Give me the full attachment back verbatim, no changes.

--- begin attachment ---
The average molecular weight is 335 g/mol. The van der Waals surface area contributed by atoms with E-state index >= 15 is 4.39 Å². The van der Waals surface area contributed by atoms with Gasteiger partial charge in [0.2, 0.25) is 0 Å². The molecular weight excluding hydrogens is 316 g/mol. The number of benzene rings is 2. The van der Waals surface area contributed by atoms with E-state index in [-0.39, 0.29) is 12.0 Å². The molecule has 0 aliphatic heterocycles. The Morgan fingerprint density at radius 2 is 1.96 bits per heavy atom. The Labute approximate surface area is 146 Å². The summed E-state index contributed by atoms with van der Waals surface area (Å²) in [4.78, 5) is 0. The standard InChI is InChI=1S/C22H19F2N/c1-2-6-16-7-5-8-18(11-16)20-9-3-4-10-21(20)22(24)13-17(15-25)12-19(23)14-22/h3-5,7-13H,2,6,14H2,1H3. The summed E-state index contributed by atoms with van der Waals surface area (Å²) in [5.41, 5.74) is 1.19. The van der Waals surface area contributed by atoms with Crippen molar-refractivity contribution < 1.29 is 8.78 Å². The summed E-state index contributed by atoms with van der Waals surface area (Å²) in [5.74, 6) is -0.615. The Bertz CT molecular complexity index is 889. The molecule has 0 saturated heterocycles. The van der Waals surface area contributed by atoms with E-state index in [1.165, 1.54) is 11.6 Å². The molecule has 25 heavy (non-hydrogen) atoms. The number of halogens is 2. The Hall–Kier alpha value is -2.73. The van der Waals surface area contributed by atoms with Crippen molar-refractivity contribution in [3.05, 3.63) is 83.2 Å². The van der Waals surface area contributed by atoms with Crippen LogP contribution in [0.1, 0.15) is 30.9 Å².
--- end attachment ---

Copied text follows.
The average molecular weight is 335 g/mol. The van der Waals surface area contributed by atoms with E-state index >= 15 is 4.39 Å². The van der Waals surface area contributed by atoms with Gasteiger partial charge in [0.2, 0.25) is 0 Å². The molecular weight excluding hydrogens is 316 g/mol. The number of benzene rings is 2. The van der Waals surface area contributed by atoms with E-state index in [-0.39, 0.29) is 12.0 Å². The molecule has 0 aliphatic heterocycles. The Morgan fingerprint density at radius 2 is 1.96 bits per heavy atom. The Labute approximate surface area is 146 Å². The summed E-state index contributed by atoms with van der Waals surface area (Å²) in [4.78, 5) is 0. The standard InChI is InChI=1S/C22H19F2N/c1-2-6-16-7-5-8-18(11-16)20-9-3-4-10-21(20)22(24)13-17(15-25)12-19(23)14-22/h3-5,7-13H,2,6,14H2,1H3. The summed E-state index contributed by atoms with van der Waals surface area (Å²) in [5.41, 5.74) is 1.19. The van der Waals surface area contributed by atoms with Crippen molar-refractivity contribution < 1.29 is 8.78 Å². The summed E-state index contributed by atoms with van der Waals surface area (Å²) in [5.74, 6) is -0.615. The Bertz CT molecular complexity index is 889. The molecule has 0 saturated heterocycles. The van der Waals surface area contributed by atoms with E-state index in [1.165, 1.54) is 11.6 Å². The molecule has 25 heavy (non-hydrogen) atoms. The number of halogens is 2. The Hall–Kier alpha value is -2.73. The van der Waals surface area contributed by atoms with Crippen molar-refractivity contribution in [3.05, 3.63) is 83.2 Å². The van der Waals surface area contributed by atoms with Crippen LogP contribution in [0.1, 0.15) is 30.9 Å².